Passion fades for Barack Obama, the perfect poster boy

 Like many others, I fell for Barack Obama somewhere in the middle of Bush’s second term, writes Gill Hornby.
I’ve probably been in denial for a few months now. Turning a blind eye, trying not to overreact to the little things, even though all the signs were there.
But now it might just be time to face up to it. Another political love affair is over. Another one has let me down.
President Obama’s acceptance speech at the Nobel Prize ceremony wasn’t the last straw, not exactly. And it certainly wasn’t his fault that he won the damned thing. But the text of it – “Some will kill, and some will be killed” – and the headlines – “Obama Defends War as he Picks up Peace Prize”: well, it’s not exactly what we were hoping for, back in those heady early days. It’s change, all right. Just not quite the one we were after.
Like many others, I fell for Barack Obama somewhere in the middle of Bush’s second term. One reading of Dreams from My Father, and that was it. A bumper sticker went on the car (“I Got a Crush on Obama”), posters went up in the kitchen, and we gave up domestic news bulletins for CNN and Fox. It was an obsession: David Cassidy all over again.
But say what you like about David Cassidy – he never fudged around on the closure of Guantanamo Bay. Or spent weeks dithering about his policy in Afghanistan, and then came up with a solution that pleased none of the people, none of the time.
Obama’s commitment to total health care reform landed in the rough within months. His gift for presentation appeared to vanish the minute he hit office; the rhetoric that left so many of us swooning seems now to have deserted him. His domestic approval ratings collapsed months ago. It’s enough to break your heart.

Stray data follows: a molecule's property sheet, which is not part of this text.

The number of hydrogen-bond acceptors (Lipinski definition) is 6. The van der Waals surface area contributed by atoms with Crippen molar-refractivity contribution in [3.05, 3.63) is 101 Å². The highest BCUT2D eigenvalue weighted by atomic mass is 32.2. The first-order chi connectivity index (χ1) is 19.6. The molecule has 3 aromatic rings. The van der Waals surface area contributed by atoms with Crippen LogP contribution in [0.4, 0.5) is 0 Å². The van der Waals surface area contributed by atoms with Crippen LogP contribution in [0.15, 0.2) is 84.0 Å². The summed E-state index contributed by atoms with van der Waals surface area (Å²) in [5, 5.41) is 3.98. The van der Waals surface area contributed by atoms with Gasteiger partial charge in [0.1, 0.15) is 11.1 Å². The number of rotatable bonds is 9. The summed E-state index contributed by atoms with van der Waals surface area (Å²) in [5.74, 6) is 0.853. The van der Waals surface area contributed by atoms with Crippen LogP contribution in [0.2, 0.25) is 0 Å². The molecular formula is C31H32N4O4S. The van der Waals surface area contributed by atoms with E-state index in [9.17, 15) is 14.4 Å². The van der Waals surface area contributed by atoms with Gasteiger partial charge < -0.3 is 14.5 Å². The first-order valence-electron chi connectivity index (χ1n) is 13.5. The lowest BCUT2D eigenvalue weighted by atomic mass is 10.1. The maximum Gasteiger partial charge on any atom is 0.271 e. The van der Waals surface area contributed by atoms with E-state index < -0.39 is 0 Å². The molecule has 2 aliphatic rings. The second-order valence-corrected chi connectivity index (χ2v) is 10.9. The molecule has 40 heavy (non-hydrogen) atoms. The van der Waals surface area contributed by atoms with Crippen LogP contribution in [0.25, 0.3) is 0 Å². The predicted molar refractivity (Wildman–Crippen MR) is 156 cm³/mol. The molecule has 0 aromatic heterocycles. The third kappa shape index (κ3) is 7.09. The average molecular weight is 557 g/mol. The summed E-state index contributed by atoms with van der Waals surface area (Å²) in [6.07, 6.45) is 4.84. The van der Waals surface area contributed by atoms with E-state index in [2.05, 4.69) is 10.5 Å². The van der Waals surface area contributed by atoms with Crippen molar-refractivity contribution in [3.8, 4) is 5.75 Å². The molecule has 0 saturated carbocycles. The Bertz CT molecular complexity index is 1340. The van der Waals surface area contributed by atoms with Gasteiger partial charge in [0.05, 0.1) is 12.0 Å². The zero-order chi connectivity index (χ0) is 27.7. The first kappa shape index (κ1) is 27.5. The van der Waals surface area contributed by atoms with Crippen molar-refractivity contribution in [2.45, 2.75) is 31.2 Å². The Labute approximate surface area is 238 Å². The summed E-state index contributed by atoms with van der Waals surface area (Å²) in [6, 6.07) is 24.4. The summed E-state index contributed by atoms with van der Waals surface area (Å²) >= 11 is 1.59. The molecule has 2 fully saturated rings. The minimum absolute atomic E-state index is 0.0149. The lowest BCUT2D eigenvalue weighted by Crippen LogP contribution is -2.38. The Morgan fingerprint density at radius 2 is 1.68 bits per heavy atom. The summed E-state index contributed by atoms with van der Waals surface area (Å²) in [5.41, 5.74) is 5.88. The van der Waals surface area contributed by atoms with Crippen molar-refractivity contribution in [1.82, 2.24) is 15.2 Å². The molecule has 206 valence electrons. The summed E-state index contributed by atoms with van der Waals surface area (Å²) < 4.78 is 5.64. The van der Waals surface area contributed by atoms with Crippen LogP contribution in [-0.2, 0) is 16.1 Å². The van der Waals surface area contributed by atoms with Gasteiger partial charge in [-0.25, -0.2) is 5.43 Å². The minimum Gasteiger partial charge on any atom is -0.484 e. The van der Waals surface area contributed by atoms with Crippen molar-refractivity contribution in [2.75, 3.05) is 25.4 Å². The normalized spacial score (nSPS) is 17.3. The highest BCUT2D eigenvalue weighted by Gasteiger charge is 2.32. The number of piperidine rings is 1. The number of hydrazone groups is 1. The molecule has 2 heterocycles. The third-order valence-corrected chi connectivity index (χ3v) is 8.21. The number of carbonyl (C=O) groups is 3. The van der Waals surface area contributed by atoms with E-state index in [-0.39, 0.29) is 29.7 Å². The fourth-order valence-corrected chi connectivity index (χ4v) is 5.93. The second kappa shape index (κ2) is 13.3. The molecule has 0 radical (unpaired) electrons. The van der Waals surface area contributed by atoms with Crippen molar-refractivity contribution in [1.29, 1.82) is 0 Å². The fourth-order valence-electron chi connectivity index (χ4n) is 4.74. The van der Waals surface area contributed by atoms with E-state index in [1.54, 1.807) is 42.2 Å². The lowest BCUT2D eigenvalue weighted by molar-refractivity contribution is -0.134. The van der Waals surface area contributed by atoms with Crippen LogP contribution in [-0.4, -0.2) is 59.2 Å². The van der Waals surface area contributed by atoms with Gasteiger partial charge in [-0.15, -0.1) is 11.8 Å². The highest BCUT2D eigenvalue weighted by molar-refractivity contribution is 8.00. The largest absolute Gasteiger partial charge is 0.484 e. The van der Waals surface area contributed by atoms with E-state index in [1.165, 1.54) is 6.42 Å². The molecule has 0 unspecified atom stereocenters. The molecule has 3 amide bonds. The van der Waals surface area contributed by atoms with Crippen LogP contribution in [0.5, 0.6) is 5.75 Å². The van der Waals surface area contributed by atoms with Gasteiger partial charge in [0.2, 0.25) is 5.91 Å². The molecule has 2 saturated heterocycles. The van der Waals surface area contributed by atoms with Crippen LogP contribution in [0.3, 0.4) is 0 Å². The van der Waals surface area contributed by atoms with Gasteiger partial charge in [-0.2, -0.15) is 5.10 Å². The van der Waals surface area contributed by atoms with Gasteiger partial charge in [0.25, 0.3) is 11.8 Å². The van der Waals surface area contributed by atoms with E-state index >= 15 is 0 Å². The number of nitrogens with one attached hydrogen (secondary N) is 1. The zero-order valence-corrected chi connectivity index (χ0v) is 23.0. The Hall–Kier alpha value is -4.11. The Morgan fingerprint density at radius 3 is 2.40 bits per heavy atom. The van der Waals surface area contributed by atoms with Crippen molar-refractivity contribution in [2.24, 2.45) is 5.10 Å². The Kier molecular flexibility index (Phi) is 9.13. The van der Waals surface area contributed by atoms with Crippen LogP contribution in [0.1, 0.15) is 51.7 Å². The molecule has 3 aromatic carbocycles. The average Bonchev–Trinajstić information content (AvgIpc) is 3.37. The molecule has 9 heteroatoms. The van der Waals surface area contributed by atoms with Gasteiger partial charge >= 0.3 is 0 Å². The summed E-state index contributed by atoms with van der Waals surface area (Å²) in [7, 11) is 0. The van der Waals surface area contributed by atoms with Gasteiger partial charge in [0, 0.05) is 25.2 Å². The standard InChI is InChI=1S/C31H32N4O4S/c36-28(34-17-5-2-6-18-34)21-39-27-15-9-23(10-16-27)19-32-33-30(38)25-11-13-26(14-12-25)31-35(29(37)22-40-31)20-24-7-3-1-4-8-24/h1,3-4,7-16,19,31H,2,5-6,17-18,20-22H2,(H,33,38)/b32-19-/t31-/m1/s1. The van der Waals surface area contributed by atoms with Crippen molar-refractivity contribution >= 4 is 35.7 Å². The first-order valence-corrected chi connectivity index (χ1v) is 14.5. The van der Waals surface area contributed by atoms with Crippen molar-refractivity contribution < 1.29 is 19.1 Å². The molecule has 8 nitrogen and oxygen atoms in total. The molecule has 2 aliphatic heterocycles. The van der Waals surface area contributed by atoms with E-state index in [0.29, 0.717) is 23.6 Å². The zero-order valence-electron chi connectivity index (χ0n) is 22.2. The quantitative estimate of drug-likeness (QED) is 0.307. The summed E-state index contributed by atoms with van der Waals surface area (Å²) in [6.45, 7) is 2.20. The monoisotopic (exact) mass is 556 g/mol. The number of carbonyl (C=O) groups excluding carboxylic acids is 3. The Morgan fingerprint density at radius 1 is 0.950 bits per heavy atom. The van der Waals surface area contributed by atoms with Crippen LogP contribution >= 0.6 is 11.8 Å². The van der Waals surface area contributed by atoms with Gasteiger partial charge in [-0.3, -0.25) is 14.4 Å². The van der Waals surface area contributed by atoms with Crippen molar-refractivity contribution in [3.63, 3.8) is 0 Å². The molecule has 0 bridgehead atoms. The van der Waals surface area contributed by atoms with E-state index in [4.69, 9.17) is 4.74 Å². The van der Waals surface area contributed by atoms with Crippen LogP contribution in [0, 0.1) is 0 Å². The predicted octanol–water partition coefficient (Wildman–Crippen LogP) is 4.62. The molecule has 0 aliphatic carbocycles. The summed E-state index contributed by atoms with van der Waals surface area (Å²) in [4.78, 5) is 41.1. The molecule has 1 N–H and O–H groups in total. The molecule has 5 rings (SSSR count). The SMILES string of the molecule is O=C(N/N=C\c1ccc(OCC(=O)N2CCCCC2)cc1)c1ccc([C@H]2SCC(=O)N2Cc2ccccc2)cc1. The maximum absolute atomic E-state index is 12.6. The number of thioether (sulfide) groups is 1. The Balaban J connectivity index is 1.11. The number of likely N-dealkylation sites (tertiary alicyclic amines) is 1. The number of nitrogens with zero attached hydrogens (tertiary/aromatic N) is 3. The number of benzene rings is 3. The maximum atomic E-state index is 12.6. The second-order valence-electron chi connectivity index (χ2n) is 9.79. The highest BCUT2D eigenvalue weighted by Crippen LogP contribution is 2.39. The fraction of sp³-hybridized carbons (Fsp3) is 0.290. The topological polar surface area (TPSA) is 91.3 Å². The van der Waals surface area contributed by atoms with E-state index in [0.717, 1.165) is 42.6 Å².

And it’s not the first time. The chances are, if you fell for Barack in 2008, you fell for Blair back in 1997. And OK, I admit it: I did. When he stood on that platform at Sedgefield on election night, paused, gulped and promised: “I will not let you down”, I actually believed him.
Yes, I was a mug. That’s brought home every day, as more poison drips out from the Chilcot inquiry, reminding us all of the many ways in which he did indeed let us down – and quite spectacularly. It’s a bit like being Bridget Jones: are there simply no decent, young, vibrant, attractive, liberal-leaning leaders out there who deserve us?
The trouble is, like Bridget, we’re desperate. We can’t give up on Obama yet. He’s not a total cad. Some form of health reform could be patched together, which would be nothing short of a triumph.
His heart, we must believe, is still in the right place, even though his policies may be somewhere else entirely. We still love Michelle. He chose the right dog. I’m not scraping off the bumper sticker just yet. The poster is still up. It still shouts “Change”. Let’s just hope he does.

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